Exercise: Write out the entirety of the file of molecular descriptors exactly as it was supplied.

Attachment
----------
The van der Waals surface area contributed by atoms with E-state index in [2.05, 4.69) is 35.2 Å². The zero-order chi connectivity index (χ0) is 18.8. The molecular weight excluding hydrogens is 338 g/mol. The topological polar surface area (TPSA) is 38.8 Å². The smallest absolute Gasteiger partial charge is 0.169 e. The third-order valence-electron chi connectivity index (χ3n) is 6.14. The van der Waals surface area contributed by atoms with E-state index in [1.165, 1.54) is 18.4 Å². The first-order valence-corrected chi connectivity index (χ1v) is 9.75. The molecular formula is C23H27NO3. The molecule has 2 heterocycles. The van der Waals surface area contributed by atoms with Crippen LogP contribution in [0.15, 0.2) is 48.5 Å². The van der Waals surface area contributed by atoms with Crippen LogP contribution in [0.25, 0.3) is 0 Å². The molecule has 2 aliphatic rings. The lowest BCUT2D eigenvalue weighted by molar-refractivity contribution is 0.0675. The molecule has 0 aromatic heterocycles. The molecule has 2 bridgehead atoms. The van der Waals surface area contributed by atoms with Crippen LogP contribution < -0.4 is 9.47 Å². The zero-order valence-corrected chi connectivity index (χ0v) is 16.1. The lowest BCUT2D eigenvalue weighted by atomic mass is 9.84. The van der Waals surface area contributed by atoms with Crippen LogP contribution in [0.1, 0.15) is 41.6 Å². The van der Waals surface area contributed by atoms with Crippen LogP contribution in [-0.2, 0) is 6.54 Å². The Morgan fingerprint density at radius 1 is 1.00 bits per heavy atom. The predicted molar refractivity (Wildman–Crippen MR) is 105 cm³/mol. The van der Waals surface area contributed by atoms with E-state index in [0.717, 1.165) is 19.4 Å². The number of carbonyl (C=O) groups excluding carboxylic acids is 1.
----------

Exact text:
The van der Waals surface area contributed by atoms with E-state index in [2.05, 4.69) is 35.2 Å². The zero-order chi connectivity index (χ0) is 18.8. The molecular weight excluding hydrogens is 338 g/mol. The topological polar surface area (TPSA) is 38.8 Å². The smallest absolute Gasteiger partial charge is 0.169 e. The third-order valence-electron chi connectivity index (χ3n) is 6.14. The van der Waals surface area contributed by atoms with E-state index in [1.165, 1.54) is 18.4 Å². The first-order valence-corrected chi connectivity index (χ1v) is 9.75. The molecular formula is C23H27NO3. The molecule has 2 heterocycles. The van der Waals surface area contributed by atoms with Crippen LogP contribution in [0.15, 0.2) is 48.5 Å². The van der Waals surface area contributed by atoms with Crippen LogP contribution in [0.25, 0.3) is 0 Å². The molecule has 2 aliphatic rings. The lowest BCUT2D eigenvalue weighted by molar-refractivity contribution is 0.0675. The molecule has 0 aromatic heterocycles. The molecule has 2 bridgehead atoms. The van der Waals surface area contributed by atoms with Crippen LogP contribution < -0.4 is 9.47 Å². The zero-order valence-corrected chi connectivity index (χ0v) is 16.1. The lowest BCUT2D eigenvalue weighted by atomic mass is 9.84. The van der Waals surface area contributed by atoms with Crippen LogP contribution in [0.1, 0.15) is 41.6 Å². The van der Waals surface area contributed by atoms with Crippen LogP contribution in [-0.2, 0) is 6.54 Å². The Morgan fingerprint density at radius 1 is 1.00 bits per heavy atom. The predicted molar refractivity (Wildman–Crippen MR) is 105 cm³/mol. The van der Waals surface area contributed by atoms with E-state index in [0.717, 1.165) is 19.4 Å². The number of carbonyl (C=O) groups excluding carboxylic acids is 1.